Proboscis Monkey Habitat and Conservation

Endemic to Borneo, the proboscis monkey or Long-Nosed Monkey (Nasalis larvatus), also known as
603690_The lateaset street fashion online storemonyet belanda or bekantan, is an endangered primate that inhabits coastal mangrove, riverine and lowland forests. This species is easily identified by its prominent nose, which is particularly pendulous in adult males.Proboscis monkeys live in troops and are primarily diurnal and arboreal. Their specialized digestive system allows them to feed primarily on leaves and other plant material, and give them a pot-bellied appearance. They are also known to be good swimmers and may dive into water to escape danger. Wild proboscis monkeypopulations are threatened by habitat loss and conversion, hunting, and other human activities. A small captive population of this species is maintained by zoos in Indonesia and Singapore.The Southeast Asia Zoo Association (SEAZA) and the Indonesian Zoological Parks Association(Perhimpunan Kebun Binatang Seluruh Indonesia, or PKBSI) have identified the proboscis monkey as a high priority species for ex situ and in situ conservation. As part of their conservation initiative, it was recommended to conduct a Population and Habitat Viability Assessment (PHVA) workshop for the proboscis monkey in Indonesia to assist in the development of conservation strategies for the species. Two international conservation workshops were held in early December in Cisarua-Bogor, West Java, Indonesia under the coordination of CBSG Indonesia and its parent office of CBSG (Conservation Breeding Specialist Group of the IUCN-The World Conservation Union). A two-day training workshop in CBSG skills and processes was held at Safari Garden Hotel on 2-3 December, followed by an Indonesian Proboscis Monkey Population and Habitat Viability Assessment (PHVA) workshop on 4-6 December. Both workshops were attended by participants from several Asian countries and demonstrated strong international cooperation among a variety of organizations, both in situ and ex situ. These workshops were made possible through the concerted
efforts of several CBSG offices: workshop organization was handled by CBSG Indonesia (Jansen
169086_Shop Famous Brands. Famously Easy. Victory is Yours!Manansang, Convener), financial support was provided by CBSG Japan (Hiroshi Hori, Convener), and CBSG Europe and the CBSG main office provided trainers and workshop facilitators.Support and cooperation also were provided by the Southeast Asian Zoo Association (SEAZA), the Indonesian Zoological Parks Association (PKBSI), the Indonesian Forestry Department (PHKA), the Research Center for Biology (LIPI), and Taman Safari Indonesia (TSI). Participants ranged from nine countries and included representatives from Asian zoos, forestry, universities and conservation NGOs. Inbreeding Depression: We included inbreeding depression in these models. We used the median value for mammals in captivity of 3.14 lethal equivalents (Ralls et al., 1988). We modeled inbreeding depression forjuvenile survival only. We assumed that 50% of the lethal equivalents were due to completely recessive lethal alleles and the other 50% was due to recessive alleles of smaller effect.Environmental Concordance of Reproduction and Survival: The working group felt that the major causes of environmental variation (disease, drought, forest fires) were likely to impact both adults and juveniles in a way that would produce a strong correlation between the two demographic parameters.Correlation among Populations in Environmental Variation: Because the populations modeled are scattered throughout Kalimantan and are thought to be genetically isolated from each other, the working group felt that the overall correlation among the individual populations was fairly low. However, widespread drought and the increased risk of forest fires is something that can impact all of Borneo in a correlated fashion. We set the correlation at 0.30. Catastrophes: The working group felt that the single greatest non-anthropogenic threat to the proboscis monkey was the threat of forest fire. However, even this natural threat is increased in frequency and intensity due to its synergism with human-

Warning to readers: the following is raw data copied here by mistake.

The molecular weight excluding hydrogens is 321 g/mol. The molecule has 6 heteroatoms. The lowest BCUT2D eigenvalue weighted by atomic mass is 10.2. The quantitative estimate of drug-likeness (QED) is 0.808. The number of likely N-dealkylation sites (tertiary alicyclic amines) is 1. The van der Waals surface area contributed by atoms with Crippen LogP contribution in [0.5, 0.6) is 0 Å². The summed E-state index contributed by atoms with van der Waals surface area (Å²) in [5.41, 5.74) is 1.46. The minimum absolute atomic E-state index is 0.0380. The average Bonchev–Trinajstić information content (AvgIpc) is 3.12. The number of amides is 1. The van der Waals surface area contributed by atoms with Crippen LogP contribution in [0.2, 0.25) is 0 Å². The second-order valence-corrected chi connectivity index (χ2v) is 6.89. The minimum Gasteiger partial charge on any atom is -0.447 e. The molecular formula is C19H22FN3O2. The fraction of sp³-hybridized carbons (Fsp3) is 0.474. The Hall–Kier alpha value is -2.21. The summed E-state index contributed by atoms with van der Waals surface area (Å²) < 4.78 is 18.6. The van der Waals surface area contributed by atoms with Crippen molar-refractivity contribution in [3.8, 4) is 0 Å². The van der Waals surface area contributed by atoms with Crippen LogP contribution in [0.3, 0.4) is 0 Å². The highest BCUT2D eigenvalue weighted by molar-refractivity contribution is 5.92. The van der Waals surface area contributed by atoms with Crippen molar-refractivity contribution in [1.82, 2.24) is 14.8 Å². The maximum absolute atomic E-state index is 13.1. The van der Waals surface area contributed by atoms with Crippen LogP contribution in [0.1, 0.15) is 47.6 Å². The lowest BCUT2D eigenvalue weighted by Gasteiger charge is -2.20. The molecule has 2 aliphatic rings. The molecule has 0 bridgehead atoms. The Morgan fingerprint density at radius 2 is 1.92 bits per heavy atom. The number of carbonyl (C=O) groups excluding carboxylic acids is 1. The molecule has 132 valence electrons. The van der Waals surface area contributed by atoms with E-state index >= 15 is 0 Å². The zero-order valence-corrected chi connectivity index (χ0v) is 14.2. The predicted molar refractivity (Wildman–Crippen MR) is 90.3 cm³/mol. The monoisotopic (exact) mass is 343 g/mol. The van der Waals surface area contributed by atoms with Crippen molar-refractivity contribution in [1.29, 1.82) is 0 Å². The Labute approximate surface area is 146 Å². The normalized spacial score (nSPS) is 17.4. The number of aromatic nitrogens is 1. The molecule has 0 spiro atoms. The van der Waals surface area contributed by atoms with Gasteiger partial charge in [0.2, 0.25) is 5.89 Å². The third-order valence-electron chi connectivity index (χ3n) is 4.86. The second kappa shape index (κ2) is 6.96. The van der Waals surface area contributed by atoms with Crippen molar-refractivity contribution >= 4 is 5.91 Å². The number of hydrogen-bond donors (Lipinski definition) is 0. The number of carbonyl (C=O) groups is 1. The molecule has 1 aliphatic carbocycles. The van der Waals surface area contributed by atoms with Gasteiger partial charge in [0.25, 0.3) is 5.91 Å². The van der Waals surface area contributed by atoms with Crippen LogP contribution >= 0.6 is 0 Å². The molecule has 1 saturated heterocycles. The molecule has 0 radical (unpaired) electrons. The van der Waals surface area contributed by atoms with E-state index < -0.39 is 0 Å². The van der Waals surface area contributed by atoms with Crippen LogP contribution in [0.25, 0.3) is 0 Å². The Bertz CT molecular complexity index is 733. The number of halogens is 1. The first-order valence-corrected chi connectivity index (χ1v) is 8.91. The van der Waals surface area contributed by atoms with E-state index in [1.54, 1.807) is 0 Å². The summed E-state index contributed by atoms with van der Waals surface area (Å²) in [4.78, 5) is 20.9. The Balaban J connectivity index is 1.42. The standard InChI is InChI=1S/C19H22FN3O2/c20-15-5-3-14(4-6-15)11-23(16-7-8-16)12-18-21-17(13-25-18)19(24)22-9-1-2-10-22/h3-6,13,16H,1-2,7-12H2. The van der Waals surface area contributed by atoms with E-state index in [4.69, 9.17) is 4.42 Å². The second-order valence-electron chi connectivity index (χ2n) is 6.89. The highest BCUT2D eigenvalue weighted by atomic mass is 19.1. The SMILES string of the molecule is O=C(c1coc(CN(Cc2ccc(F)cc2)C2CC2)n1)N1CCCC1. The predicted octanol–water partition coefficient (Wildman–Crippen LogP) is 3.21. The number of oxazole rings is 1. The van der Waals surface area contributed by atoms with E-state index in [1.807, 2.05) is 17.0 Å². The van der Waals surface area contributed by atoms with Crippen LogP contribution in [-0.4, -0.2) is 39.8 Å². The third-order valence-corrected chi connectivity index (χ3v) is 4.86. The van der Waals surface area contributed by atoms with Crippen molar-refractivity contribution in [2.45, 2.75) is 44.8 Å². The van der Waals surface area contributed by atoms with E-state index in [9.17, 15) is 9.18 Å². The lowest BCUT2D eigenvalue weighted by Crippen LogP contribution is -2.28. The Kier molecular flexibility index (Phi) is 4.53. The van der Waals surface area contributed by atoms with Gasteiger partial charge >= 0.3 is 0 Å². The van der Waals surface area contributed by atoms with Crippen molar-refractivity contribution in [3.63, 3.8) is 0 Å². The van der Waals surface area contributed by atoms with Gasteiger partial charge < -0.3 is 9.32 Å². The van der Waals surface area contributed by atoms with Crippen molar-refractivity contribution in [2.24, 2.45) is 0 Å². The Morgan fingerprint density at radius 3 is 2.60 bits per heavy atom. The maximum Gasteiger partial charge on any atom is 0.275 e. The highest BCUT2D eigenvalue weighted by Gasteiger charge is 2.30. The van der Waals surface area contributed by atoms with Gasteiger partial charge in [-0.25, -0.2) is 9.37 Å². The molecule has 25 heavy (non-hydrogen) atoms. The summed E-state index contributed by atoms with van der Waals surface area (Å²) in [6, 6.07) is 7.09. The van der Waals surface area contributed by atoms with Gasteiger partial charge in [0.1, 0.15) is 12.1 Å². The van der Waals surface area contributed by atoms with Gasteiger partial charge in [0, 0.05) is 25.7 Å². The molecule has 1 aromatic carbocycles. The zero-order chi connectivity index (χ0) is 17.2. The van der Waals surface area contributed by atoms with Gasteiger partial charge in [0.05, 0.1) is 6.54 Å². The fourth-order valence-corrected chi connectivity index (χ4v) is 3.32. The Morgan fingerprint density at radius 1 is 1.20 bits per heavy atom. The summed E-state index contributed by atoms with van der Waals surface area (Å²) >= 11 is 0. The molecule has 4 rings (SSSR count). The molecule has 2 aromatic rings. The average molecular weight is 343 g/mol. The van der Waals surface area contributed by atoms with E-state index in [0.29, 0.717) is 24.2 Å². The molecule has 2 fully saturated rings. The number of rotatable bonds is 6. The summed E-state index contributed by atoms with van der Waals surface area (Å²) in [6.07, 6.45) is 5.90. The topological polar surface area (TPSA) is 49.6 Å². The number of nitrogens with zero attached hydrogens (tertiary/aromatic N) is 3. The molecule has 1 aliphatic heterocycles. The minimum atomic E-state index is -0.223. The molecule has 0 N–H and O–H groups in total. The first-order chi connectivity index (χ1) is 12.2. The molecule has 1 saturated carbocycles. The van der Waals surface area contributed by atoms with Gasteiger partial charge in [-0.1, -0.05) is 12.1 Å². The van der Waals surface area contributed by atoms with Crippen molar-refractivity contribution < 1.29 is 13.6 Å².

caused deforestation and global climate change. We modeled this as Breeding System: The species is
564533_180x150 - Bikinipolygynous (long-term polygyny). Successful males were assumed to breed with an average of 1.6 females. the single catastrophe facing these populations. It should be recognized, however, that what is being modeled as a single catastrophe (forest fires) often combines many interacting environmental perturbations. Forest firesare more likely during drought conditions that have already stressed the populations. Mortality from the forest fires may actually stem from starvation brought on by the loss of food resources after the fire. Malnutrition and crowding, due to habitat loss from forest fires, may trigger disease epidemics. Thus, the catastrophe regime may include a host of environmental factors directly or indirectly related to forest fires. Age of First Reproduction: Expert opinion was five years of age for females and six years of age for males.Maximum Age of Reproduction: Considerable variation existed among the experts’ guess as to the maximum age of reproduction for female proboscis monkeys. We chose 22 years, because it was the median value suggested to the working group and agreed well with data from captive populations.Proportion of Females Breeding: We used a combination of unpublished data (from Malaysia), expert opinion, and the life histories of other monkeys of similar size or similar ecology to arrive at an estimate of 46.1% with a standard deviation of 7.0%.Offspring Number: Twinning in proboscis moneys is so rare that we assumed that all births consisted of a single individual.Source: Animal Discovery-chanel

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